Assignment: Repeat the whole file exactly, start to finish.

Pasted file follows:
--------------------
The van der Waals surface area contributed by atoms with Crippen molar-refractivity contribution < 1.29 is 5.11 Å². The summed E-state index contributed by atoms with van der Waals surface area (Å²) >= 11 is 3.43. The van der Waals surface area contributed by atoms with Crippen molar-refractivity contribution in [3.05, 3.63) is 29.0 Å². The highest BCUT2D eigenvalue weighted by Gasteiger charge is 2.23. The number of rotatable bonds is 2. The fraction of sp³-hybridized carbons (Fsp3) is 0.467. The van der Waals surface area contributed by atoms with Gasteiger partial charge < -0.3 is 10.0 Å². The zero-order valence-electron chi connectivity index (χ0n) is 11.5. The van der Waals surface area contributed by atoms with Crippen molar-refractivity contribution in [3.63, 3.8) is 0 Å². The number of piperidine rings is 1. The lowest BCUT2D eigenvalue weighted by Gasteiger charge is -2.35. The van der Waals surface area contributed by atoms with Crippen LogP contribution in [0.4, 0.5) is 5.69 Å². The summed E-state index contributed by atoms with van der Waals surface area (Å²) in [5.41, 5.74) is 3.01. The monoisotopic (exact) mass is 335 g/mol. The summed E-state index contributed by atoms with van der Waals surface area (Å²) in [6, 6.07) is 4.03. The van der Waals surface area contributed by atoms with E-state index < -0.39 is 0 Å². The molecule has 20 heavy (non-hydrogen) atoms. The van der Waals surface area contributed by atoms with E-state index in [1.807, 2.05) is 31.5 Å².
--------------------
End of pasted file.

The van der Waals surface area contributed by atoms with Crippen molar-refractivity contribution < 1.29 is 5.11 Å². The summed E-state index contributed by atoms with van der Waals surface area (Å²) >= 11 is 3.43. The van der Waals surface area contributed by atoms with Crippen molar-refractivity contribution in [3.05, 3.63) is 29.0 Å². The highest BCUT2D eigenvalue weighted by Gasteiger charge is 2.23. The number of rotatable bonds is 2. The fraction of sp³-hybridized carbons (Fsp3) is 0.467. The van der Waals surface area contributed by atoms with Gasteiger partial charge < -0.3 is 10.0 Å². The zero-order valence-electron chi connectivity index (χ0n) is 11.5. The van der Waals surface area contributed by atoms with Crippen molar-refractivity contribution in [3.63, 3.8) is 0 Å². The number of piperidine rings is 1. The lowest BCUT2D eigenvalue weighted by Gasteiger charge is -2.35. The van der Waals surface area contributed by atoms with Crippen LogP contribution in [0.4, 0.5) is 5.69 Å². The summed E-state index contributed by atoms with van der Waals surface area (Å²) in [5.41, 5.74) is 3.01. The monoisotopic (exact) mass is 335 g/mol. The summed E-state index contributed by atoms with van der Waals surface area (Å²) in [6, 6.07) is 4.03. The van der Waals surface area contributed by atoms with E-state index < -0.39 is 0 Å². The molecule has 20 heavy (non-hydrogen) atoms. The van der Waals surface area contributed by atoms with E-state index in [1.807, 2.05) is 31.5 Å².